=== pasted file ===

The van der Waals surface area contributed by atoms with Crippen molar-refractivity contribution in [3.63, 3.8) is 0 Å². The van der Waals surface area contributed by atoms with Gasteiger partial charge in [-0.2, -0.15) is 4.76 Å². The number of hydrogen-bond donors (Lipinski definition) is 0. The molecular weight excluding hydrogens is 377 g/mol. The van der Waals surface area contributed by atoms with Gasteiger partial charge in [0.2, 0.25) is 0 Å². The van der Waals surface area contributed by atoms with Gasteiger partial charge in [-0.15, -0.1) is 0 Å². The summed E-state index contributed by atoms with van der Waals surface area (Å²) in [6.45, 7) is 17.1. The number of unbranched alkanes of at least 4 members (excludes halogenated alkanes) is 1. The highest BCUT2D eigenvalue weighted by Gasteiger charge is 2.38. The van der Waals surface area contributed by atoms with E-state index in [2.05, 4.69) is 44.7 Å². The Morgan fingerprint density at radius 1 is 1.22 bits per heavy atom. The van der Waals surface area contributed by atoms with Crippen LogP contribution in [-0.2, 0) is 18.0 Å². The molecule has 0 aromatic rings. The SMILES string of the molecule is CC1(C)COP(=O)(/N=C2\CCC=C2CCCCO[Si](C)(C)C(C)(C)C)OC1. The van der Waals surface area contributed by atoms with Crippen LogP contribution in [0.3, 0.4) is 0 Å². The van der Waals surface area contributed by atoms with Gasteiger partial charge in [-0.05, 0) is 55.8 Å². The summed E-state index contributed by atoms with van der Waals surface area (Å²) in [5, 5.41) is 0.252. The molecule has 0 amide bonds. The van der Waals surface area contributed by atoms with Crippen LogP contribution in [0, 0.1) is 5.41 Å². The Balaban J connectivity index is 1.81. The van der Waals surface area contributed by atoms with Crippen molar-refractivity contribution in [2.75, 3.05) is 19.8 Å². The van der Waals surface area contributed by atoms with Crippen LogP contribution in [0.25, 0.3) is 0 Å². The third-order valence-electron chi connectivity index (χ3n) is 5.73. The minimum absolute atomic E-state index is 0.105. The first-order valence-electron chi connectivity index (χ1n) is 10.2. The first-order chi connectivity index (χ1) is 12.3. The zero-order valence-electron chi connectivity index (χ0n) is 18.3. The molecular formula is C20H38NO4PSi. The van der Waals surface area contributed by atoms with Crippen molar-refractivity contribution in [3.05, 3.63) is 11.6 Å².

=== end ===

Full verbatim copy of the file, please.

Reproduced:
The van der Waals surface area contributed by atoms with Crippen molar-refractivity contribution in [3.63, 3.8) is 0 Å². The van der Waals surface area contributed by atoms with Gasteiger partial charge in [-0.2, -0.15) is 4.76 Å². The number of hydrogen-bond donors (Lipinski definition) is 0. The molecular weight excluding hydrogens is 377 g/mol. The van der Waals surface area contributed by atoms with Gasteiger partial charge in [0.2, 0.25) is 0 Å². The van der Waals surface area contributed by atoms with Gasteiger partial charge in [-0.15, -0.1) is 0 Å². The summed E-state index contributed by atoms with van der Waals surface area (Å²) in [6.45, 7) is 17.1. The number of unbranched alkanes of at least 4 members (excludes halogenated alkanes) is 1. The highest BCUT2D eigenvalue weighted by Gasteiger charge is 2.38. The van der Waals surface area contributed by atoms with E-state index in [2.05, 4.69) is 44.7 Å². The Morgan fingerprint density at radius 1 is 1.22 bits per heavy atom. The van der Waals surface area contributed by atoms with Crippen LogP contribution in [-0.2, 0) is 18.0 Å². The molecule has 0 aromatic rings. The SMILES string of the molecule is CC1(C)COP(=O)(/N=C2\CCC=C2CCCCO[Si](C)(C)C(C)(C)C)OC1. The van der Waals surface area contributed by atoms with Crippen LogP contribution in [0.3, 0.4) is 0 Å². The van der Waals surface area contributed by atoms with Gasteiger partial charge in [-0.05, 0) is 55.8 Å². The summed E-state index contributed by atoms with van der Waals surface area (Å²) in [5, 5.41) is 0.252. The molecule has 0 amide bonds. The van der Waals surface area contributed by atoms with Crippen LogP contribution in [0, 0.1) is 5.41 Å². The Balaban J connectivity index is 1.81. The van der Waals surface area contributed by atoms with Crippen molar-refractivity contribution in [2.75, 3.05) is 19.8 Å². The van der Waals surface area contributed by atoms with Crippen LogP contribution in [0.25, 0.3) is 0 Å². The third-order valence-electron chi connectivity index (χ3n) is 5.73. The minimum absolute atomic E-state index is 0.105. The first-order valence-electron chi connectivity index (χ1n) is 10.2. The first-order chi connectivity index (χ1) is 12.3. The zero-order valence-electron chi connectivity index (χ0n) is 18.3. The molecular formula is C20H38NO4PSi. The van der Waals surface area contributed by atoms with Crippen molar-refractivity contribution in [3.05, 3.63) is 11.6 Å².